Are you looking to join financial forces with your partner? Beyond shared bank accounts, some couples open joint credit cards together.
With a joint credit card, both of you can access the account and use the card. Because of this shared responsibility, you’ll need to fill out a joint credit card application together.
But sharing a credit card can get complicated. Find out what the benefits and drawbacks are — and even some alternatives to a joint credit card.
Pros of a joint credit card
1. Shared financial responsibility
With a joint credit card, you and your partner merge your financial choices. You’ll both make charges to the same account, and you’ll both be responsible for paying off the card each month. If you’re savvy about credit card rewards, then you can work together to maximize your points.
All of this shared responsibility is a big commitment. To use a joint credit card responsibly, you and your partner need to be on the same page about your finances. Have an open discussion about expectations, and keep transparent records of your financial moves.
2. Better credit card terms
Before you can open a credit card, you must get approved. Banks and lenders grant approval based on your salary and credit score. When opening a joint credit card, both you and your partner file the joint credit card application.
With a joint account, one person can help the other get better terms than they would alone. Let’s say you your salary and credit score are a lot higher than your partner’s. By applying together, you can help them get a lower interest rate and higher credit limit than they would on their own.
3. Ability to improve credit score
Do you have strong credit, but your significant other has a low score? By responsibly managing a joint credit card, you can help your partner build up their credit score. Of course, you’ll both need to spend within your budget and pay off the balance in full every month.
Cons of a joint credit card
1. Joint liability
Couples often open joint credit cards to share responsibility. But that also means that both people are liable for any debt.
There’s no way to separate out who made what purchase. If you fail to make a payment, then both of you are on the line to take care of it.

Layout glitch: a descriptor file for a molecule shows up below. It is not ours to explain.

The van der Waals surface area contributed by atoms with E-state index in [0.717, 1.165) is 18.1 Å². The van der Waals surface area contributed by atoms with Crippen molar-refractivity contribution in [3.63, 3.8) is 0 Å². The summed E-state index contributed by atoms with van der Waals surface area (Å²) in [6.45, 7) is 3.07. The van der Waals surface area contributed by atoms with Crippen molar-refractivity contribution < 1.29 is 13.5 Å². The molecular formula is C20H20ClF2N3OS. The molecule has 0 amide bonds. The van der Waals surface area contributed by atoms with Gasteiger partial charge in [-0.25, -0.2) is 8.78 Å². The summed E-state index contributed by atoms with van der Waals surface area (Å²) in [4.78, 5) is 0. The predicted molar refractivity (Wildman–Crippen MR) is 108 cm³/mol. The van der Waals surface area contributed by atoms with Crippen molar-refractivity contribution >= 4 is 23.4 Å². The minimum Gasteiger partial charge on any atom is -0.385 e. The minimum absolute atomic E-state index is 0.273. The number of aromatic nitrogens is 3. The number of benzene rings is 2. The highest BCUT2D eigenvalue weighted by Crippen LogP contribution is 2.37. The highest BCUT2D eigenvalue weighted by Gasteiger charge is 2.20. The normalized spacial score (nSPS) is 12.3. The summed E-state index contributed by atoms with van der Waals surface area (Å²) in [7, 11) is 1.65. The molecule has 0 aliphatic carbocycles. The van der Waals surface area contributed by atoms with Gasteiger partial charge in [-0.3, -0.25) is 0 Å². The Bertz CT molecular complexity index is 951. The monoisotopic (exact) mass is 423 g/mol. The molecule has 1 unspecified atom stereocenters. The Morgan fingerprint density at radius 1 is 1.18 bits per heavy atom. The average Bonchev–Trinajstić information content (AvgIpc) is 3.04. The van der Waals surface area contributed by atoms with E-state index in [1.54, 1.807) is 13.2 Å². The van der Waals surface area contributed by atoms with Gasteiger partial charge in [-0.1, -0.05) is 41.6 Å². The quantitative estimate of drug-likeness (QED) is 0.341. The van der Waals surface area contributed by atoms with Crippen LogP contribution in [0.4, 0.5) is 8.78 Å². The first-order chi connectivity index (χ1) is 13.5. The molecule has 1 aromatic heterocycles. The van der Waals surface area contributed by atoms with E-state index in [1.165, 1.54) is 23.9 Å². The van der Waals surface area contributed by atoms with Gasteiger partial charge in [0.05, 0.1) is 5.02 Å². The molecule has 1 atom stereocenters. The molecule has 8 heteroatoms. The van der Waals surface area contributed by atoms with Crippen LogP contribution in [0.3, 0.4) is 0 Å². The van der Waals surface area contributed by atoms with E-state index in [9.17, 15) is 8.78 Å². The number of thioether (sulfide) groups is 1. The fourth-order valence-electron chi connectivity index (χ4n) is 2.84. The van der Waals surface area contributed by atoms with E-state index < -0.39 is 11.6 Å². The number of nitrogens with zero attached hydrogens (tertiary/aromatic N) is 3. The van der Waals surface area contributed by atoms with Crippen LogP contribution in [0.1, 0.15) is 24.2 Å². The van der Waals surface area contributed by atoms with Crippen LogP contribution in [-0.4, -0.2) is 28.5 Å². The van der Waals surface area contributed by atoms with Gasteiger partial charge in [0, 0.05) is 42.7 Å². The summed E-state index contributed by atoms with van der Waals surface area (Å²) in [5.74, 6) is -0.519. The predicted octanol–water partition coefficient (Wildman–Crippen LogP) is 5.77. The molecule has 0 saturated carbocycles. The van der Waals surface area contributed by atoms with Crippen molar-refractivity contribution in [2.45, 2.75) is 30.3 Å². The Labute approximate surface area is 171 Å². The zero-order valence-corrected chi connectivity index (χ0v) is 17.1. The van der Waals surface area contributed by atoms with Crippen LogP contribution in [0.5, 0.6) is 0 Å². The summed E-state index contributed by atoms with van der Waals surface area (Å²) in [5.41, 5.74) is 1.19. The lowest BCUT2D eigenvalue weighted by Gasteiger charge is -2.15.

This complicated situation is probably why many banks have stopped offering joint credit cards. They’d prefer to have one clear owner of an account, in case there are any disputes.
2. Both credit scores are vulnerable
Both of you file a joint credit card application, so both of your credit scores are affected by the account. If one of you spends over the limit, then both of your scores will take a hit.
Similarly, if you need to close the account, then both of you will see your credit scores go down.
3. You could break up or get divorced
If you and your partner are married, then you’ve already merged some of your assets. Adding a credit card on top of everything is one more complication in the event you get divorced.
Plus, if it turns into a messy situation, you could get hurt financially. Presumably, your partner would never charge a first-class ticket to Australia on your joint credit card out of spite. But you wouldn’t be protected if they did.
Alternatives to opening a joint credit card
Today, your options for joint credit cards are limited. Only three major banks — Bank of America, U.S. Bank, and PNC Bank — offer joint credit cards.
So instead of going with a joint account, it might be easier to choose a card based on its terms and rewards. Here are two alternatives to opening a joint credit card:
1. Open an account with a co-signer
If you need help opening a credit card due to a low credit score or lack of credit, you could apply with a co-signer. Often, young people sign up for their first credit cards with a parent so they can start building credit.
Co-signers don’t have full access to an account, but they do assume responsibility for the debt. If the account holder fails to pay, then a co-signer must step in and take care of the bill.
If you need help opening a credit card, then asking your partner to co-sign could be the way to go. Just make sure that the co-signer understands the risks of this commitment.
2. Add an authorized user
If you and your partner are mostly interested in sharing access to a credit card, then one of you could become an authorized user. Authorized users get their own cards in the mail, and they can use the card on the account as much as they’d like.
However, authorized users are not responsible for the account. If your partner goes on a massive shopping spree, you can’t make them pay for it.
That being said, an authorized user’s credit score can be affected. Adding an authorized user makes sense when you want to share a credit card and trust each other to use it well.
Should you open a joint credit card?
Joint credit cards have certain benefits, but you must also be realistic about their drawbacks. For many couples, it makes more sense to add a co-signer or authorized user than to merge their credit.
Plus, then you’ll have more options for credit cards and access to better rewards programs. Before filing a joint credit card application, make sure that the joint credit card itself is the best card for your lifestyle.
Are you searching for the best credit card? Check out this guide to learn which credit card is right for you.
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